While I do support the idea that people are born with their sexual orientation, I don't know if I'm ready to accept Dr. Bogaert's claim. I mean, I'm an only child, and I'm straight - so does this mean that only children are more likely to be heterosexual? Were the circumstances surrounding my conception "just right" in creating a non-gay daughter? And just how many sons do you have to pop out before you start producing the "anti-boy" antibodies?

Anyway. The whole "a-mother-will-start-to-create-"anti-boy"-antibodies-if-she-bears-enough-sons" idea cracks me up.

Jun 26, 2006

Do you miss me?

One of the perks of having "event planner" as one of your job responsibilities is getting hooked up by your venue people. And as such, I'm sitting in a hotel suite that I wouldn't be able to afford on my own, enjoying the one-million-thread-count bed linens, whirlpool bathtub, and requisite wine-bottle-as-amenity. Not all at the same time, but you get the idea. I think this hotel room is bigger than my apartment.

Tomorrow and Wednesday are the conference days though, so I'm sure I'm going to be running around like crazy. But for now, let me see if I can find something to blog about, as things have been a bit ... lacking ... around here.

Jun 22, 2006

Sweet Jesus, somebody hold me ...

... I just saw on Bravo that season 3 of my favorite show, "Project Runway" premieres July 12.

You know what this means.

Public Service Announcements in Iraq

They don't really expect this to be effective, do they? You know, these US-made public service announcements asking would-be insurgents to please be a dear and not suicide bomb:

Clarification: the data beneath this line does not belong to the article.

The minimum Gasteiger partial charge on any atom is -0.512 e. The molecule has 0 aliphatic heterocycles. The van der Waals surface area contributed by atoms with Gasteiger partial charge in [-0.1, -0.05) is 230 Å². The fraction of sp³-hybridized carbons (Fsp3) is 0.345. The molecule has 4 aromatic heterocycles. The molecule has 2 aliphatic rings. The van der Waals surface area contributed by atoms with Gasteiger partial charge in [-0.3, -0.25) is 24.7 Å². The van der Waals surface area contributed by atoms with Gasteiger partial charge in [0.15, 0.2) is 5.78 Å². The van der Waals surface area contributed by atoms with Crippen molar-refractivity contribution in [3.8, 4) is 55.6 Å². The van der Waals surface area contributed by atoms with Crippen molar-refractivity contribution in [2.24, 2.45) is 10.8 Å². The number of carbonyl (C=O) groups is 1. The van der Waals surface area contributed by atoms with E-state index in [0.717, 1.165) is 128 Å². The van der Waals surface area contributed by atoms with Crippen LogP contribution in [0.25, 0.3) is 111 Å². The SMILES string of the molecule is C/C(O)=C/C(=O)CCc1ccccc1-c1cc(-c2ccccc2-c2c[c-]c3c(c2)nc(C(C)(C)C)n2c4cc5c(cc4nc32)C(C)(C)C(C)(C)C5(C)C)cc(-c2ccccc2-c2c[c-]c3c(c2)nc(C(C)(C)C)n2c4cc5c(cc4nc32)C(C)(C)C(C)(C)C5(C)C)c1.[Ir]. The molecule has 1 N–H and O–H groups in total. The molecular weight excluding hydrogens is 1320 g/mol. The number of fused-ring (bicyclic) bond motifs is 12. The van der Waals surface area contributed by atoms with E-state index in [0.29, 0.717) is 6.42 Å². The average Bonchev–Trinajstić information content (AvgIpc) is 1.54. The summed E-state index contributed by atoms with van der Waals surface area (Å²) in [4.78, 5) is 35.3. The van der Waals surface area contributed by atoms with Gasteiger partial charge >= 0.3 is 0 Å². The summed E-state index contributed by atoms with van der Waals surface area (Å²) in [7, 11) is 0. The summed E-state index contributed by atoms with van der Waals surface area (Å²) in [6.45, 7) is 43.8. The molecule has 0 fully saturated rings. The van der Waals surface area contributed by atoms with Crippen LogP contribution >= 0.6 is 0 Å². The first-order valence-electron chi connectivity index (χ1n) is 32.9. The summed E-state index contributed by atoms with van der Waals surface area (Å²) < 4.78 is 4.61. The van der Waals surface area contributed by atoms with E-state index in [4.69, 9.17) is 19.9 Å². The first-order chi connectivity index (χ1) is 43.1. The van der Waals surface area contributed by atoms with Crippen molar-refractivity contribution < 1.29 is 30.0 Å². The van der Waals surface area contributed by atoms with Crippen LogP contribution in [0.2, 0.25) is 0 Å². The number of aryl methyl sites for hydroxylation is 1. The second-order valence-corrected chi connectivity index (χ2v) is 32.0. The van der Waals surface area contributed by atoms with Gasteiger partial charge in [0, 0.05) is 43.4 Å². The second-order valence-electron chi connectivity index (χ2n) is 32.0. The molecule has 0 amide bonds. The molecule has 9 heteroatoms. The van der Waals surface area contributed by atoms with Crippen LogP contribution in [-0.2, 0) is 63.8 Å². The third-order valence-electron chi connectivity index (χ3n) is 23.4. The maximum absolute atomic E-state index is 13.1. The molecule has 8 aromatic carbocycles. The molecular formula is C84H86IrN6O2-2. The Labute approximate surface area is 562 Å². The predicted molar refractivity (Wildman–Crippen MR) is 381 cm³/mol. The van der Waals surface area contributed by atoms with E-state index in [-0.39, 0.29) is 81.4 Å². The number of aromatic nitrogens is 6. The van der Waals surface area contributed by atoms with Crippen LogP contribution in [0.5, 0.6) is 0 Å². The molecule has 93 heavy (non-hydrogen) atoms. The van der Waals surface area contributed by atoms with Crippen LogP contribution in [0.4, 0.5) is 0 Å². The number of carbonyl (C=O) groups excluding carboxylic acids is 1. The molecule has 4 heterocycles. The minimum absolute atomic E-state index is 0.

It's a tall order considering that post-occupation Iraq is now rife with militant groups and plagued by increasing sectarian violence. In March alone there were an estimated 175 suicide bombings. There’s also the question of just who will be able to see the PSA. The cost of owning a TV is often prohibitive for the average Iraqi, and those who are affluent enough to get Iraq’s state-sponsored programs are not always thrilled by what they’re seeing. Though there is the new, post-Saddam Iraqi Media Network (IMN), its $6-million monthly budget is provided by the United States and many local viewers feel that its positive reports on the U.S.-led war are simply propaganda so they turn to satellite TV instead. Those who are lucky enough to obtain a satellite dish can receive programs from all over the world as well as independent, Arab-run news channels like Al-Jazeera. And will the type of young man drawn to extremist groups be likely to sit around watching TV?
They really know their audience, don't they? Oy.

On a side note, I think it's hilarious that they blow up a Yugo in the PSA spot.

Jun 21, 2006

Hi, I'm an addict.

Why didn't anyone tell me Netflix was so addicting? I've spent the last HOUR doing nothing but adding movies to my queue.

Great, yet another thing for me to obsess over, heh heh.

Bernie Baran Update

A little more than a year ago, I first wrote about Bernie Baran, a Massachusetts man who many feel was wrongfully convicted and imprisoned on charges of child molestation – they believe that Baran was the victim of a homophobic witchhunt. And for the past 20 years, Baran has vehemently maintained his innocence.

Today, the Berkshire Eagle writes that a judge has granted Baran another trial – essentially giving Baran another chance at freedom.

Because his original trial in the 80’s was filled with many shady inconsistencies, this is wonderful news.